What is the DLRP?

The Digital Literacy Resource Platform (DLRP) is an evolving collection of tools (including learning experiences, visualizations, and other educational resources)  that you can use to learn more about safety and wellbeing, privacy and reputation, information literacy, content creation, civic/political engagement, and other areas of youth life. These tools aim to empower you with knowledge about connected learning environments and other parts of the digital world so you can make the online choices that are right for you. If you are responsible for educating others, these tools will also support you as you teach, parent, or fill other valuable guidance roles. Our goal is to promote the co-creation of trustworthy and supportive digital spaces for all of us.

The DLRP is designed and maintained by the Youth and Media team at the Berkman Klein Center for Internet & Society at Harvard University, with support from the MacArthur Foundation’s Digital Media Literacy Trust Challenge Competition. Individual tools have been designed with support from the McCormick Foundation, The National Science Foundation, the MacArthur Foundation’s Digital Media Literacy Trust Challenge Competition, the Digital Media and Learning (DML) grant, and the Ethics and Governance of Artificial Intelligence Fund.

All tools made available by Youth and Media are licensed under a Creative Commons Attribution-ShareAlike 4.0 International (CC BY-SA 4.0) license.

Who can use the DLRP?

Anyone! There is something here for everyone, with a focus on resources for educators, librarians, school administrators, parents, and youth. Even if a resource is labeled for a different audience, go ahead and try it out! The digital world is dynamic, and these tools are designed to be as well. If something looks interesting, check it out!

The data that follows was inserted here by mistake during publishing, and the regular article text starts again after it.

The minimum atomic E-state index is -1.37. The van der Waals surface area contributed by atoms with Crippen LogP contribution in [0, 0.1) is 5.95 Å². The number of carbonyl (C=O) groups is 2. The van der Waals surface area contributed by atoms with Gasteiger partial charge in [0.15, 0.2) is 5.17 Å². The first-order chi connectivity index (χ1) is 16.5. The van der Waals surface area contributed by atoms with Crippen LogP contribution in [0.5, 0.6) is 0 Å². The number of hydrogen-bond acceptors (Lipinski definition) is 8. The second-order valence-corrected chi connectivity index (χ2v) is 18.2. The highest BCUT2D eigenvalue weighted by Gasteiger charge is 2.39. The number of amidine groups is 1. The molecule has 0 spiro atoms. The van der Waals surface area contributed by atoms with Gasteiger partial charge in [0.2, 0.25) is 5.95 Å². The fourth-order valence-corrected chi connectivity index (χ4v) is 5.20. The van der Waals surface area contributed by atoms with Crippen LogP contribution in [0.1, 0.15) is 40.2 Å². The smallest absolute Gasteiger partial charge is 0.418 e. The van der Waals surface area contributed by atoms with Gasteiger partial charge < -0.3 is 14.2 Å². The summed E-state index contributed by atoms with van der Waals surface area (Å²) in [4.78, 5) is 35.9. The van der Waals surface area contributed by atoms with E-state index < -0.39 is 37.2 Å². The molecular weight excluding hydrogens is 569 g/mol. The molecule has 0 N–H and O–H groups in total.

We invite you to explore our collection of resources by going to the DLRP home page, and use the filter menu to find the tools that best fit your needs and interests.

What tools are available?

A lot! The DLRP currently hosts tools that explore fourteen areas of youth life: privacy and reputation, safety and well-being, information literacy, content creation, civic/political engagement, identity exploration, legal literacy, data literacy, artificial intelligence, security, digital access, and positive behavior. Within each area, tools address a range of issues, using different formats to do so. More areas and tools will be added over time (additional tools are currently available on the Youth and Media website).

A particular emphasis of Youth and Media has been to produce learning experiences in collaboration with youth and youth-serving organizations that enable people to learn (as individuals or as part of a group) about a specific issue. The learning experiences include step-by-step guidance in terms of how to fully engage in the different activities. Furthermore, some learning experiences include additional resources provided that can be used within the learning experience and/or as a material for educators and participants to review prior to/after as supporting material. You are welcome to adapt each learning experience, removing or adding resources, based on needs and interests.

What can I use this for?

Anything! DLRP tools are here for you to play with and explore, based on your interests and needs. Some tools have been designed with a specific audience and purpose in mind, such as our (forthcoming) middle school and high school privacy curricula. These tools provide content for educators to use when working with young people around issues of digital privacy and safety. If, however, you have “outside the box” ways of using these or any other tools on the DLRP, go for it!

How can I help?

All hands on deck! We would be delighted to get feedback from all DLRP users. Are these tools helpful to you why or why not? For what purpose(s) are you using them? Are there other areas of the digital world for which you’d like to see tools developed? Want to work with us to get those tools up and running? Please let us know at youthandmedia@cyber.law.harvard.edu.